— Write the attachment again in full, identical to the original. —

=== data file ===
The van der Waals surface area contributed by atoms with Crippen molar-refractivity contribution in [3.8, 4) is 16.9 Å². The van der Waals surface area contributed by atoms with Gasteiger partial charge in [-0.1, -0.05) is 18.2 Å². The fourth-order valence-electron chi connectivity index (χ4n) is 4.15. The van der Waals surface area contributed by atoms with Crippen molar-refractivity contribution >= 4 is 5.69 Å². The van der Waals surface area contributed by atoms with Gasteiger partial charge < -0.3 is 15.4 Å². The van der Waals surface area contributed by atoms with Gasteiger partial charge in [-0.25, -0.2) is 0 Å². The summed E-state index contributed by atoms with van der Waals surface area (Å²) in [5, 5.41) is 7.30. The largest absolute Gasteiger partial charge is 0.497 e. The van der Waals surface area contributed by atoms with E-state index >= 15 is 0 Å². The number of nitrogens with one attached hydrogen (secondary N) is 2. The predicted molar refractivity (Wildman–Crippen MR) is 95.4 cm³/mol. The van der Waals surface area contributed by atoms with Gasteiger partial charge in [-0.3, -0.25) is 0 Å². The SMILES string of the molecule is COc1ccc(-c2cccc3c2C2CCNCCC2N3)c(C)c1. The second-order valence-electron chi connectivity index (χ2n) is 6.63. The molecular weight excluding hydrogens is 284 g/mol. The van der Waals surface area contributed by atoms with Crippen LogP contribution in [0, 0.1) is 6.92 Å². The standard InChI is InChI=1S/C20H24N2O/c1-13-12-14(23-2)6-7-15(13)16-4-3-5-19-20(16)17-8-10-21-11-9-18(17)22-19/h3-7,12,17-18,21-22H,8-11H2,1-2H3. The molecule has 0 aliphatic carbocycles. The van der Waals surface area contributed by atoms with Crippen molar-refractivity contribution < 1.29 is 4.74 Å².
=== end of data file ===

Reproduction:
The van der Waals surface area contributed by atoms with Crippen molar-refractivity contribution in [3.8, 4) is 16.9 Å². The van der Waals surface area contributed by atoms with Gasteiger partial charge in [-0.1, -0.05) is 18.2 Å². The fourth-order valence-electron chi connectivity index (χ4n) is 4.15. The van der Waals surface area contributed by atoms with Crippen molar-refractivity contribution >= 4 is 5.69 Å². The van der Waals surface area contributed by atoms with Gasteiger partial charge < -0.3 is 15.4 Å². The van der Waals surface area contributed by atoms with Gasteiger partial charge in [-0.25, -0.2) is 0 Å². The summed E-state index contributed by atoms with van der Waals surface area (Å²) in [5, 5.41) is 7.30. The largest absolute Gasteiger partial charge is 0.497 e. The van der Waals surface area contributed by atoms with E-state index >= 15 is 0 Å². The number of nitrogens with one attached hydrogen (secondary N) is 2. The predicted molar refractivity (Wildman–Crippen MR) is 95.4 cm³/mol. The van der Waals surface area contributed by atoms with Gasteiger partial charge in [-0.3, -0.25) is 0 Å². The SMILES string of the molecule is COc1ccc(-c2cccc3c2C2CCNCCC2N3)c(C)c1. The second-order valence-electron chi connectivity index (χ2n) is 6.63. The molecular weight excluding hydrogens is 284 g/mol. The van der Waals surface area contributed by atoms with Crippen LogP contribution in [0, 0.1) is 6.92 Å². The standard InChI is InChI=1S/C20H24N2O/c1-13-12-14(23-2)6-7-15(13)16-4-3-5-19-20(16)17-8-10-21-11-9-18(17)22-19/h3-7,12,17-18,21-22H,8-11H2,1-2H3. The molecule has 0 aliphatic carbocycles. The van der Waals surface area contributed by atoms with Crippen molar-refractivity contribution < 1.29 is 4.74 Å².